[extropy-chat] Changing Other Poster's Minds

Lee Corbin lcorbin at rawbw.com
Sun Apr 29 10:50:53 UTC 2007

Emlyn writes

> [Lee writes]
>> That *never* happens in deep political or philosophical discussions
>> because (a) emotions are involved (b) positions have been years or
>> decades in the making, and contrary information has during all that
>> time filtered out, and (c) even when our position is irrevocably
>> weakened, we rationalize in order to preserve the integrity of our
>> beliefs (i.e. wholeness of them), and in order to avoid losing face.
> I believe this occurs when there's no useful evidence for any of the
> positions in the subject in question. It's a good indicator that the
> entire subject area is essentially content free, and could be safely
> ignored until someone discovers something new.

On the contrary, I think that there is all sorts of good evidence.
Consider for example just the evidence about Niger yellow-cake
uranium.  The trouble is that both sides have their own rather
comprehensive explanations.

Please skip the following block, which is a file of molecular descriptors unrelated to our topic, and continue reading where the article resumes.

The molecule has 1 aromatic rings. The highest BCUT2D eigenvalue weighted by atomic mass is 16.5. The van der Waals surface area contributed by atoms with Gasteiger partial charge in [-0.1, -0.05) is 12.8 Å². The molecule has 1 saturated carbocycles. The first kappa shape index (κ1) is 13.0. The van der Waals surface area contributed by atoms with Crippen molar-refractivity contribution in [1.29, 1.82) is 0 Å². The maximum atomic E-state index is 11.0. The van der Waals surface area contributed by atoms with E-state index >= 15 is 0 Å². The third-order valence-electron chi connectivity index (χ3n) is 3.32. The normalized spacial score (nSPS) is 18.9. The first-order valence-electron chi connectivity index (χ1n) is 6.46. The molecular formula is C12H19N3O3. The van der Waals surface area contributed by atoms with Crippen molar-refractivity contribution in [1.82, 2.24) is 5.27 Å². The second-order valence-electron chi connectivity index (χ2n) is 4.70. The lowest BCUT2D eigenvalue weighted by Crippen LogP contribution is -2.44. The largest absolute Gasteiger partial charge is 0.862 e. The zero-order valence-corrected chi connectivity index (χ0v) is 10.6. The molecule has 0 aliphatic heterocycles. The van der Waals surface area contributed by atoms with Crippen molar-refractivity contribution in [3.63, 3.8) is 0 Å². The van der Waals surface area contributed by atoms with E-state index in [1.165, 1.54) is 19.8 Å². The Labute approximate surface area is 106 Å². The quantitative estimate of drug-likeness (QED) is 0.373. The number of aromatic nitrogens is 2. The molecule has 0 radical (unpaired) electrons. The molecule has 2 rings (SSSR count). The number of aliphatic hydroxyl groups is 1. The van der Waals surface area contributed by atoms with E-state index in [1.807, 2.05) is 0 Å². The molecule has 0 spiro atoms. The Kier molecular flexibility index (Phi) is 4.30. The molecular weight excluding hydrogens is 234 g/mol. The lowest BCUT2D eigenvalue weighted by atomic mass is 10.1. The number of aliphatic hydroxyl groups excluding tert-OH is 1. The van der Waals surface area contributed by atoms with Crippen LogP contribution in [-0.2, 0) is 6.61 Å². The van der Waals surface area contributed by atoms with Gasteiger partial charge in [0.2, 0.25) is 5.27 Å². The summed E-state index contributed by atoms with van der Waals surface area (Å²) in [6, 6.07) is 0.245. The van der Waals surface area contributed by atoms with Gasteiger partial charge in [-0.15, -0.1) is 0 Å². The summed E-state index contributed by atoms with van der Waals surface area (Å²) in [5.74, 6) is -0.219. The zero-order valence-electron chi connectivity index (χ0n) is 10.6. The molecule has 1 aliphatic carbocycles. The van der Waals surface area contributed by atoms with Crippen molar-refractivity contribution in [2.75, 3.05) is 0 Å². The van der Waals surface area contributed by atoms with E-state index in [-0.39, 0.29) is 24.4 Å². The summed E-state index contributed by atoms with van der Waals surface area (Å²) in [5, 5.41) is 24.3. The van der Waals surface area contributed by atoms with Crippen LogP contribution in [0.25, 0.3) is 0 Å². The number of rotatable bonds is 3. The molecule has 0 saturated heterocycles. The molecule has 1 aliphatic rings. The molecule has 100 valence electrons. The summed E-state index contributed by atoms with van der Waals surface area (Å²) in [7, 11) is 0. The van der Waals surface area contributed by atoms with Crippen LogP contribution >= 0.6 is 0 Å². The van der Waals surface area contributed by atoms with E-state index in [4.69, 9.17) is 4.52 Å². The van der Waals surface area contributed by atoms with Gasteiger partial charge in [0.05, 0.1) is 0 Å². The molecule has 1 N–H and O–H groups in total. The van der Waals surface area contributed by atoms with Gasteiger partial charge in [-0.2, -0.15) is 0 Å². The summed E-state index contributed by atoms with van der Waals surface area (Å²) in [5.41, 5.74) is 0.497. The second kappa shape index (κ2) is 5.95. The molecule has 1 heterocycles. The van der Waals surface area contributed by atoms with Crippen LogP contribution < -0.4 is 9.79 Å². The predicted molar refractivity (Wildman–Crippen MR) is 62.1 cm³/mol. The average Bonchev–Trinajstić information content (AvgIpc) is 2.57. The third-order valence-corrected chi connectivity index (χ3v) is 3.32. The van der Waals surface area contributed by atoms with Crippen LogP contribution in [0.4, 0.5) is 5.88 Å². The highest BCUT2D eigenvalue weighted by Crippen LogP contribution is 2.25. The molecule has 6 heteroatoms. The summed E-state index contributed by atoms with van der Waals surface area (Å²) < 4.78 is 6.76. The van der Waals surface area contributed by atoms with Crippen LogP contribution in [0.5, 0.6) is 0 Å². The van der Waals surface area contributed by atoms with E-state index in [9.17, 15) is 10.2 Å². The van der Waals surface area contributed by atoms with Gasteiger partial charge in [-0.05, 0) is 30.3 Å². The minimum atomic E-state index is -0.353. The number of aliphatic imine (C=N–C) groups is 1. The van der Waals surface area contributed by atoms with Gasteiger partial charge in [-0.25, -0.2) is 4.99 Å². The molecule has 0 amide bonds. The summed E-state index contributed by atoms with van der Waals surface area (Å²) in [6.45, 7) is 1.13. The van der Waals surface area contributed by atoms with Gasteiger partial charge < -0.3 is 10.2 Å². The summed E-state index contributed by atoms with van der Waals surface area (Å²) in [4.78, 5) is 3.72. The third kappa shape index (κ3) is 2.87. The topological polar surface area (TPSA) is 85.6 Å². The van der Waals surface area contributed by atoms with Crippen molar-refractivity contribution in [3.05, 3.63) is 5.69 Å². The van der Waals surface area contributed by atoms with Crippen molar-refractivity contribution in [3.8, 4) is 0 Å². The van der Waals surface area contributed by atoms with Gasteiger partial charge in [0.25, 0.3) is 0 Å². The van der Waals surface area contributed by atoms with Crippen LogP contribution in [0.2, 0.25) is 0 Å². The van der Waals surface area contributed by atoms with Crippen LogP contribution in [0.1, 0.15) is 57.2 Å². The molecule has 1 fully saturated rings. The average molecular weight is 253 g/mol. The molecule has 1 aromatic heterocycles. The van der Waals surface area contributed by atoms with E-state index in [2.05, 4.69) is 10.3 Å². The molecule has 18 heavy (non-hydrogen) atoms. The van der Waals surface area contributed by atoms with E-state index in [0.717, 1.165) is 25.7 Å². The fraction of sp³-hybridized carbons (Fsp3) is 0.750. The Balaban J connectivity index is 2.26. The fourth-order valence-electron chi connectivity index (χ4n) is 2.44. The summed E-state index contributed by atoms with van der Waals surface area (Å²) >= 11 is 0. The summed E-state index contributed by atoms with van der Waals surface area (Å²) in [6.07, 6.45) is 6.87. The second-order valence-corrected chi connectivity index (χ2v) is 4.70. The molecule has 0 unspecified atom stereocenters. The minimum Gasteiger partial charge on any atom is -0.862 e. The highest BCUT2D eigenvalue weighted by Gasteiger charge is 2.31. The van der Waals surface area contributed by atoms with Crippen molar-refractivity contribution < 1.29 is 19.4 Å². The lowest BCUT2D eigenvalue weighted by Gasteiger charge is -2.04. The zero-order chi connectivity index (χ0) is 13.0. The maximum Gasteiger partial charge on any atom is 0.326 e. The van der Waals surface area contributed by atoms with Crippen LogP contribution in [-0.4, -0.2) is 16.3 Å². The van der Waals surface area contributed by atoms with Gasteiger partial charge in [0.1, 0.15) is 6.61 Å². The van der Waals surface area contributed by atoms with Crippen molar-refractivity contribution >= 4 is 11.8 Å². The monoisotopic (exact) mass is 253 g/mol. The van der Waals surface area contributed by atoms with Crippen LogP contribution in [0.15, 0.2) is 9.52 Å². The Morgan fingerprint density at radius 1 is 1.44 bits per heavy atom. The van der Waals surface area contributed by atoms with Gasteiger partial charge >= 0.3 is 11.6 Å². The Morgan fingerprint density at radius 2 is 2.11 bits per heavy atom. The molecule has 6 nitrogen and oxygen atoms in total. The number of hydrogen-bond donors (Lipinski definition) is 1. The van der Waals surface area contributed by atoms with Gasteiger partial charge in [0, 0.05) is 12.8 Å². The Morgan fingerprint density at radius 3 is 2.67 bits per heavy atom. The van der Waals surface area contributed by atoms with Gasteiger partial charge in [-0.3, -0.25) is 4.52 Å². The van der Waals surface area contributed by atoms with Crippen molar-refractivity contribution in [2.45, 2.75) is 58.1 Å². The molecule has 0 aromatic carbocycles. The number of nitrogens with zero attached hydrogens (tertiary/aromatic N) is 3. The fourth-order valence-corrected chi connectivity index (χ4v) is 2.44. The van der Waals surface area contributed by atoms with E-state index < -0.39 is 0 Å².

But then, 50 years ago both sides had their own comprehensive
explanations of whether Alger Hiss was a Soviet spy or not.
But the evidence finally became overwhelming.  Unfortunately,
no one ever did admit that they were wrong;  many people on
the left just shut up, and many others who did not just got old
and died.  I wonder if there are American conservatives still
alive who think that the Sino-Soviet split was just a smokescreen
to fool the west.  Same thing:  for the reasons *I* gave above,
despite mountains of evidence, people holding deep philosophical
or religious or political opinions can rationalize their way out of


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